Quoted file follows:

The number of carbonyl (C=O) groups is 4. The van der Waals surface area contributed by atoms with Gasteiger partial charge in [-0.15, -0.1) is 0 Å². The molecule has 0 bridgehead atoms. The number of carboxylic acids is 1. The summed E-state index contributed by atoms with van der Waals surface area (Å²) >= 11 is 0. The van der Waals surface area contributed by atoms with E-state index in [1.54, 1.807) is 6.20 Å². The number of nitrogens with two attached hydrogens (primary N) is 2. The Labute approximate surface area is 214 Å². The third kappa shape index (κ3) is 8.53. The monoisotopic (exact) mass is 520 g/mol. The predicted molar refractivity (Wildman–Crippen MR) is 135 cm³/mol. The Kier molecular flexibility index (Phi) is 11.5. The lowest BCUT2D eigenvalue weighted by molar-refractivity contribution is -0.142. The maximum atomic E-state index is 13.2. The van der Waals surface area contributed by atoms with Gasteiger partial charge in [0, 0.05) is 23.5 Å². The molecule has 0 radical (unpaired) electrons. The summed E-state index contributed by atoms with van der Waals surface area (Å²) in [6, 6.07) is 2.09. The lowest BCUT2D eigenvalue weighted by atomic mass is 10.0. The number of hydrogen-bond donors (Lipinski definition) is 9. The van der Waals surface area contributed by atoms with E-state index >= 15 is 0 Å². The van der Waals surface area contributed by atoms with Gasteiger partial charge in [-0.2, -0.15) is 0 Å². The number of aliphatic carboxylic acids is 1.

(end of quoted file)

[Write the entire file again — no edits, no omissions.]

The number of carbonyl (C=O) groups is 4. The van der Waals surface area contributed by atoms with Gasteiger partial charge in [-0.15, -0.1) is 0 Å². The molecule has 0 bridgehead atoms. The number of carboxylic acids is 1. The summed E-state index contributed by atoms with van der Waals surface area (Å²) >= 11 is 0. The van der Waals surface area contributed by atoms with E-state index in [1.54, 1.807) is 6.20 Å². The number of nitrogens with two attached hydrogens (primary N) is 2. The Labute approximate surface area is 214 Å². The third kappa shape index (κ3) is 8.53. The monoisotopic (exact) mass is 520 g/mol. The predicted molar refractivity (Wildman–Crippen MR) is 135 cm³/mol. The Kier molecular flexibility index (Phi) is 11.5. The lowest BCUT2D eigenvalue weighted by molar-refractivity contribution is -0.142. The maximum atomic E-state index is 13.2. The van der Waals surface area contributed by atoms with Gasteiger partial charge in [0, 0.05) is 23.5 Å². The molecule has 0 radical (unpaired) electrons. The summed E-state index contributed by atoms with van der Waals surface area (Å²) in [6, 6.07) is 2.09. The lowest BCUT2D eigenvalue weighted by atomic mass is 10.0. The number of hydrogen-bond donors (Lipinski definition) is 9. The van der Waals surface area contributed by atoms with E-state index >= 15 is 0 Å². The van der Waals surface area contributed by atoms with Gasteiger partial charge in [-0.2, -0.15) is 0 Å². The number of aliphatic carboxylic acids is 1.